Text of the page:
An integral part of Japanese schools is the classroom. Japanese students do not move from classroom to classroom as American students do, rather the teachers are the ones who travel from class to class making the classroom very personal for the students occupying that room. As such, most students tend to think of their classroom as their own and generally take better care of it. At least, that is the result wished for.
The Japanese classroom houses many familiar items that all schools have such as a black board, teachers desk at the front, student chairs and desks, shelves for holding items at the back wall, a rack for jackets and book bags, and a row of windows. For high school students, book bags may be placed beside the desk which have a hook that can hold the bag up.
The classroom is decorated with posters, the class schedule, the school motto, and for elementary school classes, an electrical organ. Some schools with no centralized heating system will have a gas heater in each class at the corner for winter. Surprisingly missing from the room is the Japanese flag which contrasts with American classrooms which has one hanging in all rooms.
One side of the classroom faces the outside with windows along that wall. Underneath those windows are shelves housing school supplies. On the opposite side is another row of windows except it faces the hallway and there are fewer window panes. The hallway outside the classroom have windows looking outside to the outdoors making the building very bright during the day.
Schools are three stories high with students of a certain grade all occupying the same floor. For example, seniors may occupy the top floor, juniors the middle floor, and sophomores the bottom floor. All classes are very big with about 20 or more students per classroom depending on enrollment. There are three grades housed in one building; grades 1-3 and grades 4-6 for elementary school, grades 7-9 for junior high school, and grades 10-12 for senior high school.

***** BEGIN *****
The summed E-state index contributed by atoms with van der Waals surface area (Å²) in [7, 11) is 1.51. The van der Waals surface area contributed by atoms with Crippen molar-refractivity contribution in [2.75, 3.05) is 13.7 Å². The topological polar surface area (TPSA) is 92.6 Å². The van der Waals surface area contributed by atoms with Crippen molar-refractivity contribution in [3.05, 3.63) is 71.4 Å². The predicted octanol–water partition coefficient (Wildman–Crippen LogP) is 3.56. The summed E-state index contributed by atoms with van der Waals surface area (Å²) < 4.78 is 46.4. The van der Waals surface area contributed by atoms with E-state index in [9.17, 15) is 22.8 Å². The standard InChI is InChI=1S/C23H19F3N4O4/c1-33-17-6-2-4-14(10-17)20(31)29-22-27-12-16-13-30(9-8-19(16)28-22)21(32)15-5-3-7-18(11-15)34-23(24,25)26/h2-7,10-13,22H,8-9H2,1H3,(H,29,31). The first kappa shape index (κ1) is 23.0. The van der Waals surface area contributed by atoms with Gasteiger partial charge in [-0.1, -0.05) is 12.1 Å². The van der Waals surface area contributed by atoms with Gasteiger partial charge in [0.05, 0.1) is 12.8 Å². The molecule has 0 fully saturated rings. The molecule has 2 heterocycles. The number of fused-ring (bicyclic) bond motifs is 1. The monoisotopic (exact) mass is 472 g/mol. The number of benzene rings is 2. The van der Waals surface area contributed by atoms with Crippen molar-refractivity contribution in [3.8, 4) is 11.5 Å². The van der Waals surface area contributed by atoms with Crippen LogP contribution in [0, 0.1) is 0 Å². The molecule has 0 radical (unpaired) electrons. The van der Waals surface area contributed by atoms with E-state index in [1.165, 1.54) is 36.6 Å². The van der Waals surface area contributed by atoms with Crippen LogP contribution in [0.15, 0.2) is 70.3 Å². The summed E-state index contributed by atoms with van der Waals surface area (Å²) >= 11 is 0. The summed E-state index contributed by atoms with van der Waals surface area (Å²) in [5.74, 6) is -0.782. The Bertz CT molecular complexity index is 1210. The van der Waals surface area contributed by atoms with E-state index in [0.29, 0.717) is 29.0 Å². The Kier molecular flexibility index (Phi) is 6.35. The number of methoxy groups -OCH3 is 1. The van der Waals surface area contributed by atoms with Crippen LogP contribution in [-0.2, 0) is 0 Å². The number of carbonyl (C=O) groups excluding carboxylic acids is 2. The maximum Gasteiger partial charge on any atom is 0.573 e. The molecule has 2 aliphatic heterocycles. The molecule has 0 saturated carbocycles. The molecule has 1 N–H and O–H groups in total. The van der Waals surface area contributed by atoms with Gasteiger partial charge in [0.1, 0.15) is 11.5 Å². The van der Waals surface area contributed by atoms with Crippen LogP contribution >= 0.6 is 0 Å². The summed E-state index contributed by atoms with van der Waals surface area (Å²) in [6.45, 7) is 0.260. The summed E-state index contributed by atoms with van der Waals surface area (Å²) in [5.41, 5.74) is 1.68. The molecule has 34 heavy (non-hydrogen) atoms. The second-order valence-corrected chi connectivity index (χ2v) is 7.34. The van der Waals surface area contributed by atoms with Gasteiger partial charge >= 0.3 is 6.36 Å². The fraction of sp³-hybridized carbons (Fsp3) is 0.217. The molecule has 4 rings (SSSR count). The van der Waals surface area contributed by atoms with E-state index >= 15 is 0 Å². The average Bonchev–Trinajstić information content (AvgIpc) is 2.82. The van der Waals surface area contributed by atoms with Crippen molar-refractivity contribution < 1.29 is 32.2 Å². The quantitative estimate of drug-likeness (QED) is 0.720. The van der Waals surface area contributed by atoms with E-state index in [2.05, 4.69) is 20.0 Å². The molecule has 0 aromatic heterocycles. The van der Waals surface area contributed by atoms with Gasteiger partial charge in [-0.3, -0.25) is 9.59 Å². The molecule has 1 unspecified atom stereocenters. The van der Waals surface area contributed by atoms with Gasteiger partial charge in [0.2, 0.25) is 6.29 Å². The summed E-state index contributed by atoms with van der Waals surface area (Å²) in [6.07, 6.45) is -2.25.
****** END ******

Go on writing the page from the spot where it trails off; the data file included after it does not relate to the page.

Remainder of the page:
All classrooms are marked according to the grade and classroom number unlike American schools which tend to have the name of the teacher and classroom number. Grades are marked from number one to three with three being the highest grade for that school. The classrooms are then marked starting with number one and on depending on how many classrooms there are in that grade. For example, class 3-6 would be a senior class and the sixth classroom in that grade.
As I mentioned before, a students classroom tends to feel like their own space. They clean the room, they store items in the room, display works in their room, eat lunch and hang out in their room, hold events in the classroom during school festivals, and of course, have classes in their room.
Desks for students are the ones with the open shelves right underneath the tabletop. These desks may be rearranged depending on what is being taught in the class. Students may break off to groups of four or more, create a big U-shape or a circular pattern, or any other combination needed at the moment.
Students are generally seated according to the last name and whether it’s a kanji or in kana form; kanji letters take precedence over kana letters as it precedes kana’s in the Japanese alphabet. Other than that, some students may be seated according to what is available if they are transfer students.